A dame to kill for: PAR plays Bioshock Infinite’s Burial at Sea
It’s going to be hard to discuss Burial at Sea without diving directly into spoiler territory, and I’m going to move ahead on the assumption that you’ve played and finished Bioshock Infinite. If not, you should probably go back and do that, very little of what happens in this DLC makes sense without that context.
That being said, the opening scenes of Burial at Sea feel like fan fiction. You have Booker meeting Elizabeth for what seems like the “first time,” and the story takes place in Rapture, the underwater city that serves as the setting for the first Bioshock game. It’s a nice mixture of worlds, and the game gives you the chance to walk around a functional version of Rapture, to overhear conversations and to see what the great city was like before it fell.
It doesn’t seem like a very pleasant place, even during its height. Imagine an underwater attraction at Disney World staffed by Objectivists and you’ll have some idea. Elizabeth needs your help, or wants to help you, in locating a young girl who went missing. Your relationship to that girl, and the events that led up to her disappearance, serve as the central mystery of the content.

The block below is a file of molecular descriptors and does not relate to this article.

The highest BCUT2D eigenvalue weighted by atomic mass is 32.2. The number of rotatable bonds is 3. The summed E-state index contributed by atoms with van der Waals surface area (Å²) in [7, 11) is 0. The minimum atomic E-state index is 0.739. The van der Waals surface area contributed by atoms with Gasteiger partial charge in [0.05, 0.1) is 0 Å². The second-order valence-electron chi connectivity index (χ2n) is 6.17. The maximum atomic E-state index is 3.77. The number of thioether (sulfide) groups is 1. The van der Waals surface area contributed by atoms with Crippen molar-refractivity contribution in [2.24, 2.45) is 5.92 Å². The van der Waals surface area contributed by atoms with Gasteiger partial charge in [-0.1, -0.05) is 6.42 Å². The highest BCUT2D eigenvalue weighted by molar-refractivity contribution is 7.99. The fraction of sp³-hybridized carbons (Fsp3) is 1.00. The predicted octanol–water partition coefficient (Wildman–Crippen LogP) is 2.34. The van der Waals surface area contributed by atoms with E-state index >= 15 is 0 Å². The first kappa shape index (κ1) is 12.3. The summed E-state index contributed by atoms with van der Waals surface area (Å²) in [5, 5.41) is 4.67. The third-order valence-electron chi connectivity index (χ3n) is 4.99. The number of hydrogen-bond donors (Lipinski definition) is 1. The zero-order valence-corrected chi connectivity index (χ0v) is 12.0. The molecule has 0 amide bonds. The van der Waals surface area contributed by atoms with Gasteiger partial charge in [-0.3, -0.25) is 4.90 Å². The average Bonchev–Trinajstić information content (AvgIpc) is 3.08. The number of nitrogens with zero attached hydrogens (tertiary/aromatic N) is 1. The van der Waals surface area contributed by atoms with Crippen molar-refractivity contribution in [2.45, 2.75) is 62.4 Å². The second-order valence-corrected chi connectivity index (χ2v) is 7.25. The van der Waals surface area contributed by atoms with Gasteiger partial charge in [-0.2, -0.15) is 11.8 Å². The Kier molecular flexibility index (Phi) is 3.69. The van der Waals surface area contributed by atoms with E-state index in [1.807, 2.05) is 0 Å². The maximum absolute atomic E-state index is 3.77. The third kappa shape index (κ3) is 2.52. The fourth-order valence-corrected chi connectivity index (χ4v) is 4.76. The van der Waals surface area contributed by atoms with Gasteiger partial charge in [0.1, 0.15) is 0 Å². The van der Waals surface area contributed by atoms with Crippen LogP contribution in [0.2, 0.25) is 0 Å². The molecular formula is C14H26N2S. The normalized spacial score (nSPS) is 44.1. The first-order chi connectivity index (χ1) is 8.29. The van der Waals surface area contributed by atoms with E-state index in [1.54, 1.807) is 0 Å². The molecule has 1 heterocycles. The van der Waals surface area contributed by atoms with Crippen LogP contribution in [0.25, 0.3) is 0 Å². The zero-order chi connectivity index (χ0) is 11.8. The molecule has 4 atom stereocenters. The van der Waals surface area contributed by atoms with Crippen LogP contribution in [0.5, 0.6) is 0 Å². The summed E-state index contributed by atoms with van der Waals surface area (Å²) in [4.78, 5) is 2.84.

I had the same issue here that I had in the main game, although those concerns are somewhat ameloriated by the choice of setting. I wanted to spend more time exploring Rapture and hearing what people had to say. Listening to the different ways that Elizabeth would distract certain people so you could do your job was also interesting; this is a much more confident and ruthless take on the character than we saw in Infinite.
When things devolve into shooting, the game becomes less interesting, but the way the story leads you into a distinct environment before the gunplay begins makes sense.
The first episode of Burial at Sea can be played in around two hours, three if you want to really explore, and I don’t think we can really get a sense for how well or poorly this campaign succeeds at its goals without playing the whole thing. Hell, I don’t even know what those goals are yet.
The big revelation won’t be that shocking for people who have already played Infinite, but the moment is still effective due to Elizabeth’s reactions to what is going on. There is also some great fan service with concepts and characters from the first Bioshock that hit hard without feeling forced in. This is an oddly graceful melding of both worlds.
Burial at Sea Episode 1 felt a bit short, but again, this is just one half of a larger whole. It did what it meant to do, however: I’m invested in these characters once again, and I can’t wait to found out what happens next.
Burial at Sea will be released on November 12 for $14.99.